:12:56.:12:59.

You need a story more than just about life as people experience it,

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but more about how Labour would change those conditions of life. So

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Plan A worked according to Mr Clarke and the cost of living crisis is not

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a strong enough narrative. I think if you describe the situation people

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are in today, this is undoubtedly n my view, a cost of living crisis.

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are in today, this is undoubtedly n my view, But people want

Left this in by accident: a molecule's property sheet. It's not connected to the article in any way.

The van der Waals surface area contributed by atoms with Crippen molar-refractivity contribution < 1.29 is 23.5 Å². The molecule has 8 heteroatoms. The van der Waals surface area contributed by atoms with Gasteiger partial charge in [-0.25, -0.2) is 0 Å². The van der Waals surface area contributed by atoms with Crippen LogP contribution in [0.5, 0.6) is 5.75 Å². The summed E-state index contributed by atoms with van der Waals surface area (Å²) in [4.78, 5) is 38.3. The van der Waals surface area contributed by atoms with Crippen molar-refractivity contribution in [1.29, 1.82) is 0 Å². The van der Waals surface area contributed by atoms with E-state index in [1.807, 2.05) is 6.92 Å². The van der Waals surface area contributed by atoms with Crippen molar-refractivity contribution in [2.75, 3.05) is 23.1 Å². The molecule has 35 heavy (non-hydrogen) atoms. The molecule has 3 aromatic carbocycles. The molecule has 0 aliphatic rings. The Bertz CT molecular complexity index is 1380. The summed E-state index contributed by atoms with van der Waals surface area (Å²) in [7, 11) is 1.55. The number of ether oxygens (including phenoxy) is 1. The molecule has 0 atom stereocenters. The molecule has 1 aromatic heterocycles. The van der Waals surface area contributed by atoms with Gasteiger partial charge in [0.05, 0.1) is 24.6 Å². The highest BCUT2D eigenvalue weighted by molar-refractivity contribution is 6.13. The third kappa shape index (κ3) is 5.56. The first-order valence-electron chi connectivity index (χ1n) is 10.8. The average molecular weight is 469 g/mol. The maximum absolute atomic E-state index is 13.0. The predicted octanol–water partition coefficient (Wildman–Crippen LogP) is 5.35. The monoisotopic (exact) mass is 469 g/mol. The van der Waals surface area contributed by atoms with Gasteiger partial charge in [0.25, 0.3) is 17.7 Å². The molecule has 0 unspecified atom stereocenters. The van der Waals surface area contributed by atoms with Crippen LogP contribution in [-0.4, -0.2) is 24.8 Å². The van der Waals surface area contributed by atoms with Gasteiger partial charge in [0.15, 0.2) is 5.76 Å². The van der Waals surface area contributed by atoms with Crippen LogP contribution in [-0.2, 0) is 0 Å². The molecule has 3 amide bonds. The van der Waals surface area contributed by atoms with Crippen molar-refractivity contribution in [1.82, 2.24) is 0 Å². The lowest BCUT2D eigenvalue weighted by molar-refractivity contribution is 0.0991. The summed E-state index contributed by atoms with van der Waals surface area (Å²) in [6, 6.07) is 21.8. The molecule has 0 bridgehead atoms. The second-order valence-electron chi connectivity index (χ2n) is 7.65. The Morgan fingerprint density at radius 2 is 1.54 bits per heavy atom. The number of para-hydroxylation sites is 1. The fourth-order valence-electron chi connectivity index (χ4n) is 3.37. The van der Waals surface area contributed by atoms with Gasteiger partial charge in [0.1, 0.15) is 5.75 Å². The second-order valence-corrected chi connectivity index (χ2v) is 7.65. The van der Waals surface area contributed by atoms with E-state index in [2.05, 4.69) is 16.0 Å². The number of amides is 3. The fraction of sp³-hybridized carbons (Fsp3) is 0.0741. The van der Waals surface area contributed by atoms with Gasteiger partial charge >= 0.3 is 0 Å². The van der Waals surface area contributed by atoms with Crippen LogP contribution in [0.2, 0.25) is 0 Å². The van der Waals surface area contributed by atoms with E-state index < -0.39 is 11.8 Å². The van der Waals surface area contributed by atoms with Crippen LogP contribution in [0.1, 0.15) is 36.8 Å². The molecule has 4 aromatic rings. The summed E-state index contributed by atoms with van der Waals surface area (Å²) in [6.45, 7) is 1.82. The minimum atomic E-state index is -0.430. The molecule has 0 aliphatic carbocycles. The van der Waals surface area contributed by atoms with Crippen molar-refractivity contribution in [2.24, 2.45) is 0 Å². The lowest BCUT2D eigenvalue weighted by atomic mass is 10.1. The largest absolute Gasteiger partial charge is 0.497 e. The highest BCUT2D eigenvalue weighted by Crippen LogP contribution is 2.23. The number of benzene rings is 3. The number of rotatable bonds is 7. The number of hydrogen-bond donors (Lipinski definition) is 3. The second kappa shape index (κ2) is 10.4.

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are in today, this is undoubtedly n my view, a cost of living crisis. to

:13:18.:13:19.

know what we are saying about the economy and the vision for the

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economy going forward. For me, it comes down to two things - if we

:13:23.:13:27.

have a recovery, we want it to be... We have a recovery. That is that we

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want it to be sustainable. We want to make sure it is lasting and not

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lob sided and we can talk about housing and interest rates in a

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moment. But we also want an economy that is fair for all. It does

:13:40.:13:42.